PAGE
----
The Rookery Bay Reserve at the northern end of the Ten Thousand Islands on the gulf coast in Naples, Florida represents one of the few remaining undisturbed mangrove estuaries in North America. And this Saturday it is celebrating National Estuaries Day with many special events including free admission, free half-hour boat tours, kayaking, paddle board opportunities, music, food and more. See http://www.rookerybay.org/learn/programs-and-events/special-events/national-estuaries-day to learn how to participate.
The Rookery Bay and Ten Thousand Islands ecosystem is a prime example of a nearly pristine subtropical mangrove forested estuary. Open to visitors, the 16,500 square-foot Rookery Bay Environmental Learning Center features a 2,300-gallon aquarium and interactive exhibits about the park's natural and cultural history. Exhibits include the reserve's plants, animals, ecosystems and threats from climate change, and the history of its human inhabitants, including Native American life, pioneers and the ecological preservation movement in the 1960s. An art gallery features changing exhibits of nature in art. An authentic Seminole chickee made from palms was constructed outside. The Center also features a 140-seat auditorium, gift shop, classrooms and research laboratories.
The Coastal Connections daily programs offer a chance for visitors to join naturalists for a closer look at some of the remarkable creatures that inhabit the coastal environment. From sea shells to orchids, these 45-minute programs are at 11 a.m. and 2 p.m. and are included with regular admission. Thursday, Sept. 26, for example, offered Slithering Snakes where visitors were invited to learn about snakes that live in Florida and how to tell which are venomous. The naturalist dispels some of the myths about these slithering reptiles. Then, at 2 p.m., a naturalist led exploration of touch tank critters that live in Rookery Bay waters.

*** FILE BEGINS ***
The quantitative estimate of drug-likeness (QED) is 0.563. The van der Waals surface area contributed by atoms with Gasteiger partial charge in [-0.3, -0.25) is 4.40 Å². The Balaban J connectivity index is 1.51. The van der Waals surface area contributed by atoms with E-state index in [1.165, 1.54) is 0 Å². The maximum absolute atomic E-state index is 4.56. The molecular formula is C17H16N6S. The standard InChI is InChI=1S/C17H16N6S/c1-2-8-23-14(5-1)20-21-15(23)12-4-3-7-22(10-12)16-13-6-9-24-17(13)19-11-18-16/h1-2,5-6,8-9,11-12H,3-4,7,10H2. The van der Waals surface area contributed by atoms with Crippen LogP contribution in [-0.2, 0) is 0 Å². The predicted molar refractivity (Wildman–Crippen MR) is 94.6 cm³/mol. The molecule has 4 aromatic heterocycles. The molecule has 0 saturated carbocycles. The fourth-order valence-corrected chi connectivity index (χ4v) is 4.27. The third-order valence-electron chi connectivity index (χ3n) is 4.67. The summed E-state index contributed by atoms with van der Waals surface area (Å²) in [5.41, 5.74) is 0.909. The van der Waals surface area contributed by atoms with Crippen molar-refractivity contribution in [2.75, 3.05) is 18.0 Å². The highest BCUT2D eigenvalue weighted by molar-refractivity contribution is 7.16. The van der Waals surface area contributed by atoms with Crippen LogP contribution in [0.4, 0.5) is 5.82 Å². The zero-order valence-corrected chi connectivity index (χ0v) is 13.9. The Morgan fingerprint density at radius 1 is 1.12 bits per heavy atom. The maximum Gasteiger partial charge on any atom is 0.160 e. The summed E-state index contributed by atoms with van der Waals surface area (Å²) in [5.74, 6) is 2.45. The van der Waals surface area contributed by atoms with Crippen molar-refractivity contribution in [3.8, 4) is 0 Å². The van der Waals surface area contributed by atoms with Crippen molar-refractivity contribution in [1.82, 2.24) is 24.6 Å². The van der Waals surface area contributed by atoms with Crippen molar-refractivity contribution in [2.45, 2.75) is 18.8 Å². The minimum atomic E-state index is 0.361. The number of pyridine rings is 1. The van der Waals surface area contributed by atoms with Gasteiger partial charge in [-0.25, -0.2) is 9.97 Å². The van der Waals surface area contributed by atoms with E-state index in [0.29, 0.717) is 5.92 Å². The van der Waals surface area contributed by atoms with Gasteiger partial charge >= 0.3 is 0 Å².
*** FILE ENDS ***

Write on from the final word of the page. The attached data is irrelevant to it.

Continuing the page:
The Snail Trail, which took more than five years of planning, is an opportunity for visitors to explore the estuarine environment up close and personal, right out the back door of the Rookery Bay Environmental Learning Center. The observation bridge spanning Henderson Creek, which opened in January 2009, leads to a half-mile walking trail with surface suitable for strollers and wheelchairs, introducing visitors to the mysteries of mangroves and pine flatwoods. The trail encourages explorers to use all their senses to connect intimately with the natural world, meandering slowly like a snail, and includes a boardwalk/viewing platform at the water’s edge. Two more half-mile, unsurfaced trails connect to the Snail Trail for the more “adventurous” explorers.
The Observation Bridge which begins on the exhibit hall’s second floor transports pedestrians across the creek with educational signs luring visitors to explore their surroundings, such as looking down at the water passing under the bridge to see which way it is flowing. Summer rains across the watershed fill the creek with rushing waters, diluting the salinity and triggering creatures of the estuary to reproduce. From the bridge, it’s possible to see manatees, tarpon, and even sharks when conditions are right.
As the bridge begins to slope down to meet the ground visitors experience a brief trek through tangled mangroves, palms and oaks. Resurrection ferns, bromeliads, and even orchids can be seen growing along the furrowed cracks of oak tree bark. Looking up, it is easy to see the pockmarks of pileated woodpeckers and other insectivores in the upper reaches of expired pine snags.